Companies have recently started toward the trend of pay transparency. The term can lead some to believe that workers will have a big number stamped to their forehead, but this isn't the case. Pay transparency generally means that pay ranges for specified positions are made public, and for the most part, these ranges are adheared to. Whether each individual is at the bottom or top of that range is left up to the employee to share.
The rise of sites like GlassDoor, where employees can freely, yet annonymously share salary information has forced companies to practice in the confines of open and fair compensation policies. Companies can no longer low-ball, and employees and candidates can gain a better understanding of what to expect.
Here are some key survey findings from the 2010 Culpepper Salary Range Structure Practices Survey:
- 72 percent of surveyed North American companies reported having formal base salary range structures.
- Most companies with formal base salary structures review their structures annually.
- 93 percent use compensation survey market data when designing salary structures.
- 82 percent use traditional salary structures, while 7 percent use broadband structures.
- 55 percent have multiple structures varying by job and/or geographic location.
- Salary range spreads and midpoint-to-midpoint differentials vary significantly by job level.
1) Evaluate Jobs to Create a Heirarchy
Each key postion that can be matched externally to a corresponding level should be placed in order. Research, online statistics or surveys will offer information about the compensation practices of other companies inside of your industry for each individual position. This information should be continually updated and it should take into account education level, years with the company and geographic location. These positions that are pretty universal throughout your given industry are given a place in a heirarchy.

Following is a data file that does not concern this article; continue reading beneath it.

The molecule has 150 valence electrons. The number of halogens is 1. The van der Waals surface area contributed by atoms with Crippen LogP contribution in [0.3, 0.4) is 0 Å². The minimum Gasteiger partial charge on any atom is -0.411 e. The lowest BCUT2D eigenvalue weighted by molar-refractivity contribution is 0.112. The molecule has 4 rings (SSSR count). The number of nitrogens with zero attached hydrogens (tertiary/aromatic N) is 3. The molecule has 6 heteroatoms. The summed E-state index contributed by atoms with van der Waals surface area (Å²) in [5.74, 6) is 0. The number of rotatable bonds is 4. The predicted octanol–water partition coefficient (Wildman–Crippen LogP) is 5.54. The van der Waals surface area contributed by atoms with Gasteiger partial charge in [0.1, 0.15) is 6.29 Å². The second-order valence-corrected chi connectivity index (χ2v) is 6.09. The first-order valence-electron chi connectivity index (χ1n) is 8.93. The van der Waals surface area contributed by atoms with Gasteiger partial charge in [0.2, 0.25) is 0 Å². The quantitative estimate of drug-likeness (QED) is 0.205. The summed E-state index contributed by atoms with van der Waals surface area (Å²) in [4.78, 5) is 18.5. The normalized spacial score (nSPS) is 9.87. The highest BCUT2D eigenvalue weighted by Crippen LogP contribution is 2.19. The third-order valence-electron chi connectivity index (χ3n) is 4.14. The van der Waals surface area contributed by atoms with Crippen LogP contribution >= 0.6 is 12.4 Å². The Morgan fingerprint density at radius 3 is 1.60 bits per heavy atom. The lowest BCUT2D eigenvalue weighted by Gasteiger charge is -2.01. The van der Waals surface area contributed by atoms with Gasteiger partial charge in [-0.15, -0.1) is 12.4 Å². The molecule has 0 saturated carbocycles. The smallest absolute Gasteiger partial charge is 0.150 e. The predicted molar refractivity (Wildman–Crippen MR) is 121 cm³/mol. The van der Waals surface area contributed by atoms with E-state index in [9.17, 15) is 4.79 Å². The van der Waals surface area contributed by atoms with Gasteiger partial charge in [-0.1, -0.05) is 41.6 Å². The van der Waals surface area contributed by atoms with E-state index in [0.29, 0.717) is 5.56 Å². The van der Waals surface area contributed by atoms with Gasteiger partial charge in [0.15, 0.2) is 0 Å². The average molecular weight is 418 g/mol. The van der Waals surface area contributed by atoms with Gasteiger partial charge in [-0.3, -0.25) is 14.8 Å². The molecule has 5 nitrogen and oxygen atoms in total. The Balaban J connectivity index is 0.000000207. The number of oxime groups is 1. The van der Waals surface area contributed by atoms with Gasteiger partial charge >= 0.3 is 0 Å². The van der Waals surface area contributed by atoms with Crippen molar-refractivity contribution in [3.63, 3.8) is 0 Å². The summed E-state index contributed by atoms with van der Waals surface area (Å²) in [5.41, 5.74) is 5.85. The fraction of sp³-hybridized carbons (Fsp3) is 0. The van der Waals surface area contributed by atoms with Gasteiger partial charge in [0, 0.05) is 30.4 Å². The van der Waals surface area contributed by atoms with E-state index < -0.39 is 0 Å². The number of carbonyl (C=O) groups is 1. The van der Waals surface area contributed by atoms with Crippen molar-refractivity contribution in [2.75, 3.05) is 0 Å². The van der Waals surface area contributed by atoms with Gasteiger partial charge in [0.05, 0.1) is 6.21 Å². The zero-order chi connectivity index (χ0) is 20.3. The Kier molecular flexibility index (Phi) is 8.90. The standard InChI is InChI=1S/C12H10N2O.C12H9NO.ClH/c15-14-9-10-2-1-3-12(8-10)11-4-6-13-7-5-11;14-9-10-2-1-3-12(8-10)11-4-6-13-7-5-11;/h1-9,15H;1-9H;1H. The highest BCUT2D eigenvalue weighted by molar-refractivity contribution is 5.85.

2) Plug in Company Specific Positions
No two companies are exactly alike. You are bound to have several positions that don't have an established industry standard of placement. Additionally, differing titles between companies in the same industry can present a challenge in creating pay ranges based on external information. These such positions will then be placed into the heirarchy of positions as they compare to established positions. Things like workload, tenure, education level and location should all be considered when assigning these postions their given place in the heirarchy. A white paper from Kenexa states, “Building the salary structure is a process of identifying groups of jobs that cluster together by virtue of having similar values.”
3) Establish Broad Ranges
Once your heirarchy is fully established, you can create salary ranges tailored to your specific company. Let's say you have 20 spots in your position heirarchy, this shouldn't translate to 20 salary ranges. Successive positions within the heirarchy should often fall into the same pay range. For instance, the bottom level positions 1 and 2 (maybe even 3 and 4) could fall within the range of $25,000-$35,000. Wider ranges that cover more levels of the heirarchy ensure that every aspect of what the employee brings to the table is considered. A level one employee who has been with the company for 15 years will perhaps be at the top of the range, whereas a new comer at level two might take some time to reach the ceiling of their range.
The idea here isn't to assign a number value to each position. Using a broader scope to establish pay ranges sets everyone up for more fair and competative compensation practices. Pay transparency isn't so much a choice that companies make, as it is the new way of doing business. While this is merely the starting point to creating salary ranges, this little article will make the number crunching, 12 page white papers on “How To Create Salary Ranges” a whole lot easier to swallow.